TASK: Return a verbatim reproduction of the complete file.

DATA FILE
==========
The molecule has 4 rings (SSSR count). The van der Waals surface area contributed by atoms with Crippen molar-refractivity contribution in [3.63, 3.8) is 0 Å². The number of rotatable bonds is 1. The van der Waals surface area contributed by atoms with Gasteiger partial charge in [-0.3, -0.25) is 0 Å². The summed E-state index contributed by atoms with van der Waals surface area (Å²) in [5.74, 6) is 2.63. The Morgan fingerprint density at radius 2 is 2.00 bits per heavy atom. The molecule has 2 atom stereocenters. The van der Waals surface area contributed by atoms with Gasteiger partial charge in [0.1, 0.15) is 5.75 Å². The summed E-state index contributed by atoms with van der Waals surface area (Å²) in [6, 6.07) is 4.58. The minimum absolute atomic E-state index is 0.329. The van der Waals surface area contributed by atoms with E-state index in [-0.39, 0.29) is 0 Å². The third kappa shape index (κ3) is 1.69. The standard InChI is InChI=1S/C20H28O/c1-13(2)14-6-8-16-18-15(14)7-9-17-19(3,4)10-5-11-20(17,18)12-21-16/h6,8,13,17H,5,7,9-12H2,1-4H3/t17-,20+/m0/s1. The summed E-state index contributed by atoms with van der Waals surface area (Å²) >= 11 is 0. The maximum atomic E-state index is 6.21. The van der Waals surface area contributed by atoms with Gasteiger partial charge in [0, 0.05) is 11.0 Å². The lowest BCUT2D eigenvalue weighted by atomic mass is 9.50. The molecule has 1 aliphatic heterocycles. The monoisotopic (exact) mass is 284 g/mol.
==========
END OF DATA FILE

The molecule has 4 rings (SSSR count). The van der Waals surface area contributed by atoms with Crippen molar-refractivity contribution in [3.63, 3.8) is 0 Å². The number of rotatable bonds is 1. The van der Waals surface area contributed by atoms with Gasteiger partial charge in [-0.3, -0.25) is 0 Å². The summed E-state index contributed by atoms with van der Waals surface area (Å²) in [5.74, 6) is 2.63. The Morgan fingerprint density at radius 2 is 2.00 bits per heavy atom. The molecule has 2 atom stereocenters. The van der Waals surface area contributed by atoms with Gasteiger partial charge in [0.1, 0.15) is 5.75 Å². The summed E-state index contributed by atoms with van der Waals surface area (Å²) in [6, 6.07) is 4.58. The minimum absolute atomic E-state index is 0.329. The van der Waals surface area contributed by atoms with E-state index in [-0.39, 0.29) is 0 Å². The third kappa shape index (κ3) is 1.69. The standard InChI is InChI=1S/C20H28O/c1-13(2)14-6-8-16-18-15(14)7-9-17-19(3,4)10-5-11-20(17,18)12-21-16/h6,8,13,17H,5,7,9-12H2,1-4H3/t17-,20+/m0/s1. The summed E-state index contributed by atoms with van der Waals surface area (Å²) >= 11 is 0. The maximum atomic E-state index is 6.21. The van der Waals surface area contributed by atoms with Gasteiger partial charge in [0, 0.05) is 11.0 Å². The lowest BCUT2D eigenvalue weighted by atomic mass is 9.50. The molecule has 1 aliphatic heterocycles. The monoisotopic (exact) mass is 284 g/mol.